We recently commissioned a global survey that looked at the working habits of 24,000+ workers worldwide, and as seen in USA Today, it found that 62% of workers surveyed internationally worry that they will be perceived as not working hard enough by their peers if they work remotely.
That’s going to be a hurdle that we are all going to need to clear, because our survey unequivocally pointed to remote working as a key piece of the workplace of the future. It’s already starting to change the way we work, all around the world. But to embrace this trend and the many positives it brings to employees and employers alike is going to take some adjustment.
So back to my original question – are remote workers: slackers or workaholics?
Our survey found that 2/3 of millennials worried about being judged by their colleagues – being seen as the textbook “slacker” – when they work anywhere. But their older colleagues feel differently. Baby Boomers are much more concerned about putting in longer hours – working too hard – when they work flexibly.
In truth, remote workers can be either slackers or workaholics, just as their in-office brethren are, but our survey pointed out a key underlying theme: trust.
It’s trust, or rather a lack thereof in workplace culture.
If you are managing teams with individuals from different generations – and most managers in the workplace today are – then you need to be attuned to the different expectations and responses from your employees about remote work policies, and you need to focus on building the trust that is necessary for all sides to benefit.
I’m lucky that I work in a company where working anywhere has, for years, been not only supported but actively encouraged. It means that trust is intrinsic; we all know our boundaries, that we are being measured on output and results, not how much face-time we put in at the office. What’s more, we know how to work and be efficient wherever we are.
Looking at this research, though, I realize that I’ve been taking my situation for granted. Working anywhere is hugely beneficial, but only if you know how to do it. This is harder for companies where flexible working is a newer concept or more uncommon and, consequently, there’s little guidance and understanding about how to do it.
That’s where we all need to step in. It’s the job of leaders, HR and ultimately team members to prevent these worries about working anywhere from becoming obstacles to greater happiness for our people and higher productivity for our companies. To do this, we need to instil a culture of trust.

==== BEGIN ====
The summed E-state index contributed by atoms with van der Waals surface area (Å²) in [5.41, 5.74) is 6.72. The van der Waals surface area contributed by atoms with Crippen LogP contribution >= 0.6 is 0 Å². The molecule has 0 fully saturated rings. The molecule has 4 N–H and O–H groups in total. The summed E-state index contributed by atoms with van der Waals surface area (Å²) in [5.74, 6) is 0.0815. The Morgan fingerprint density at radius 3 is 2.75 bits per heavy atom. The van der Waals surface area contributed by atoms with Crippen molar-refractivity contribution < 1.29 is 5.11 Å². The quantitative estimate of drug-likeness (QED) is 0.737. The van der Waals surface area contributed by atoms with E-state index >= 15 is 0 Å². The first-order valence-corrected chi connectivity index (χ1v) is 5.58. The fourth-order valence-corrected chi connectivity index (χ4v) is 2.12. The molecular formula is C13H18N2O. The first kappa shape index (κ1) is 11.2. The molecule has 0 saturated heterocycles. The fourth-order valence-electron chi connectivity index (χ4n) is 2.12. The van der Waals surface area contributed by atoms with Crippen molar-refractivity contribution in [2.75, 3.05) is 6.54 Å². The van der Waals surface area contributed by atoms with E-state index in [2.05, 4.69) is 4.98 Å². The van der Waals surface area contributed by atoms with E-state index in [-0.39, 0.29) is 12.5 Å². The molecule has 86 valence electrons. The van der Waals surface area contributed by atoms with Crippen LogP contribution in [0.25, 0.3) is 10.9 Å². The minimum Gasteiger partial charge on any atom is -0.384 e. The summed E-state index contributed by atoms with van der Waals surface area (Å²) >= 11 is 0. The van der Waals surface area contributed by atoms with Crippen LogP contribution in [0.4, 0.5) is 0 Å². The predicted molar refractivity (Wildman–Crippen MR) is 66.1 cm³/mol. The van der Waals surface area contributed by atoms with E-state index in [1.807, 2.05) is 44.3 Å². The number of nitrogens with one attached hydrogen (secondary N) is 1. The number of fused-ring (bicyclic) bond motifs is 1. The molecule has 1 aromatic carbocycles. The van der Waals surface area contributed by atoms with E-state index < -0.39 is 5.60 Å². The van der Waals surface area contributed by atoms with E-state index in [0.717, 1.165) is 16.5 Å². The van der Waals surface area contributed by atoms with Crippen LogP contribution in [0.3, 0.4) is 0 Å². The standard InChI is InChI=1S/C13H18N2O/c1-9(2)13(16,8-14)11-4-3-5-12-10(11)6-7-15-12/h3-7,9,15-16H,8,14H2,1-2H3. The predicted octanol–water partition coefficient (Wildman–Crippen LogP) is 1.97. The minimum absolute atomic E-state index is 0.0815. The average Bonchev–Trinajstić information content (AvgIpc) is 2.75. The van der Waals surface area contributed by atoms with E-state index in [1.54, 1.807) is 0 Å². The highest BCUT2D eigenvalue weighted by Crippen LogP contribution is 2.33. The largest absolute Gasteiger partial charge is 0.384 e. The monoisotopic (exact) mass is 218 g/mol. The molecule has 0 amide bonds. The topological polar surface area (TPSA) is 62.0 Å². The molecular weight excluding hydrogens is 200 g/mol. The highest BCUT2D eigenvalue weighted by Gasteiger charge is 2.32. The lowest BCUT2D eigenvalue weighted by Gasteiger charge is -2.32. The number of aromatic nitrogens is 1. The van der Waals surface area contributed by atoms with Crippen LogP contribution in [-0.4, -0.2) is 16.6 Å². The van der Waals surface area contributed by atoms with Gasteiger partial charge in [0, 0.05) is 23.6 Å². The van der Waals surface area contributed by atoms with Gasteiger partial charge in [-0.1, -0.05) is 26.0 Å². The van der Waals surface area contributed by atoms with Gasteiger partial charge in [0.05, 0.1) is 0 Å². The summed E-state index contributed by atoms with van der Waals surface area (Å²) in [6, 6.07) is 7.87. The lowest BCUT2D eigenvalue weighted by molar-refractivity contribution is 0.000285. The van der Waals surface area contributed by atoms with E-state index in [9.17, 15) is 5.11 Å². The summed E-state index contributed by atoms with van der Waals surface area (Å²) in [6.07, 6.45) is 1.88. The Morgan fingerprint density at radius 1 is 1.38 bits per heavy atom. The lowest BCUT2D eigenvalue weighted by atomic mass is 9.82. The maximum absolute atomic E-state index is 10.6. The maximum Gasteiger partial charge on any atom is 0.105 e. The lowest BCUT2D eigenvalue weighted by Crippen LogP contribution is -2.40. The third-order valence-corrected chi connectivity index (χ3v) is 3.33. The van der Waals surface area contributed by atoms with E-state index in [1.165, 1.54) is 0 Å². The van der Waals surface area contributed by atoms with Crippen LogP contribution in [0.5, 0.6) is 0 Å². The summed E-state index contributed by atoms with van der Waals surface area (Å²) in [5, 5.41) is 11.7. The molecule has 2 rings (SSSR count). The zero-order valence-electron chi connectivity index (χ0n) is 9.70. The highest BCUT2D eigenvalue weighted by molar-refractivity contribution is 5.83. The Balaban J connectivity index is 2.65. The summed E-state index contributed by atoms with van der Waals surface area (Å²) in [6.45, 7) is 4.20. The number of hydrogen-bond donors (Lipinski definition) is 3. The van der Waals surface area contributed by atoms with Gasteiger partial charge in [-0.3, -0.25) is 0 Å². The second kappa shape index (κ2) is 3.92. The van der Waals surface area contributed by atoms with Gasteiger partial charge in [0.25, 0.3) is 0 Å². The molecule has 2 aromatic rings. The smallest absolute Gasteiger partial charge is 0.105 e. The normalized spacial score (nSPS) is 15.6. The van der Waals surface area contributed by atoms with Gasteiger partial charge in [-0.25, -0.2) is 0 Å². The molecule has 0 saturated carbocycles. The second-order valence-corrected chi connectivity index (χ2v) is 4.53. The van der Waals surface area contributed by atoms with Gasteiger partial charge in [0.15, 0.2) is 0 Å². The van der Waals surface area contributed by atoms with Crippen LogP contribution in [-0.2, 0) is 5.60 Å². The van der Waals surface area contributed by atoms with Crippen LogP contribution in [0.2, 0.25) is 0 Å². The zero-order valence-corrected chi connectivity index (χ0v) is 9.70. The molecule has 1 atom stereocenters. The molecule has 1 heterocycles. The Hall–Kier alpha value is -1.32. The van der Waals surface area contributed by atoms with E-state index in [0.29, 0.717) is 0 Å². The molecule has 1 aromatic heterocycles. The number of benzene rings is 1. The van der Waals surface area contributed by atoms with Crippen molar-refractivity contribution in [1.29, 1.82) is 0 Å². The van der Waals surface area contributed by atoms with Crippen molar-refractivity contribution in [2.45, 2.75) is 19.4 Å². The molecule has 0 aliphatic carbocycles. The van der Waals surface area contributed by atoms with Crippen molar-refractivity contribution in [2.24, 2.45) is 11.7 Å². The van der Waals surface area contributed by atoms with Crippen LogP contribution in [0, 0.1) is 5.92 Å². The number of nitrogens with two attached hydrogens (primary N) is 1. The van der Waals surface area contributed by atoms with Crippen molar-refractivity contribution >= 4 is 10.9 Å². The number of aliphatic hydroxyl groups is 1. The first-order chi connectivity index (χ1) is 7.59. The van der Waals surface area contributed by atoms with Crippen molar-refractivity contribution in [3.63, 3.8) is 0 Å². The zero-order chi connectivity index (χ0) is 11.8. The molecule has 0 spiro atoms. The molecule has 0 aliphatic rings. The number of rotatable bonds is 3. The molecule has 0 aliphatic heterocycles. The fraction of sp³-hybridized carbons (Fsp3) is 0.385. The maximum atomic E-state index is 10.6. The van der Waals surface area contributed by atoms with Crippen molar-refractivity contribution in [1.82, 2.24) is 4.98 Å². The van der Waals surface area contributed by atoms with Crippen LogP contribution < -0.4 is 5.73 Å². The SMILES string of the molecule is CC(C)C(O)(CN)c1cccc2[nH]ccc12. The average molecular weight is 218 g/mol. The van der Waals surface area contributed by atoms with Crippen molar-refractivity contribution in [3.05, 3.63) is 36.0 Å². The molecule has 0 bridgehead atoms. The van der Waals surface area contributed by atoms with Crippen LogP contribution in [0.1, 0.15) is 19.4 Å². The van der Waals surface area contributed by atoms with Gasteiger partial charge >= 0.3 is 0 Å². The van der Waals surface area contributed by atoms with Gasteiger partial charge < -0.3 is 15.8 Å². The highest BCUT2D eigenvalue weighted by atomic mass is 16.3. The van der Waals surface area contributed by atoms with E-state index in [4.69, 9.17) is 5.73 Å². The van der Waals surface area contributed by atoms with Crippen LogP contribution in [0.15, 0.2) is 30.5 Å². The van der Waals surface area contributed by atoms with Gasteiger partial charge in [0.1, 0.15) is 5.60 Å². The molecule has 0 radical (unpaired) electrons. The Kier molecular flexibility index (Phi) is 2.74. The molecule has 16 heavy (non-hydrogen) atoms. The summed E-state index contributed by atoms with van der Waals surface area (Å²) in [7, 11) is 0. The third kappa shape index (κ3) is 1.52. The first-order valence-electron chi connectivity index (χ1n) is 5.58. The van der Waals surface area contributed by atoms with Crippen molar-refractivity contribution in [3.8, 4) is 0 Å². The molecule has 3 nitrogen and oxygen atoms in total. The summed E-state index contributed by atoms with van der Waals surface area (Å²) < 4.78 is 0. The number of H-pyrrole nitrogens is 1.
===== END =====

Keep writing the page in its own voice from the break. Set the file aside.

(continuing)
So how do we build trust?
62 percent of workers said that, to dissipate their fears around anywhere working, companies should prioritise equipping the team with technology that’s easy to use. With the right technology, all workers can be part of the team wherever, whenever.
Another popular suggestion was to provide guidelines on managing anywhere working. If the whole team has the same understanding of what’s expected when they work anywhere, and how to do it, the fear of misunderstanding is removed. And interestingly, there’s a consensus across all levels of seniority that this should be a blanket policy. If everyone has the same access to anywhere working, it removes the feeling of being judged or segregated by title – and it makes flexible working more acceptable.
There’s no ‘one-size-fits-all’ perfect combination of hours, places, positions to work in to be your most productive. Even so, listening to what teams and individuals need to strike the right work-life balance, and taking responsibility to accommodate them is crucial for a healthy, happy workforce – which can only mean a healthy, happy business.
And it’s better for teamwork…
Working anywhere can build team relationships – if technology is involved. Nine out of ten workers said technology is a key factor in improving teamwork when working anywhere, and 64 per cent said video specifically improves relationships across remote based teams.
One of my favourite findings: nearly half of us worldwide (me included) consider the tone of our emails more carefully if we’ve also spoken with the recipient on video.
Speaking with someone face-to-face (whether that’s in person or over video) means we pick up on body language as well as what people are saying; we get to know the person and their reactions quicker, which helps us anticipate their responses. I often encourage my team to use video to add a ‘human’ touch to any collaboration. (Side note, there are a few key tips for maximizing the value of video in our series on vidiquette.)
Ultimately, working anywhere can be as productive for teamwork as being in the same place.
Slackers…? Not likely, it’s just a shift in mindset for all!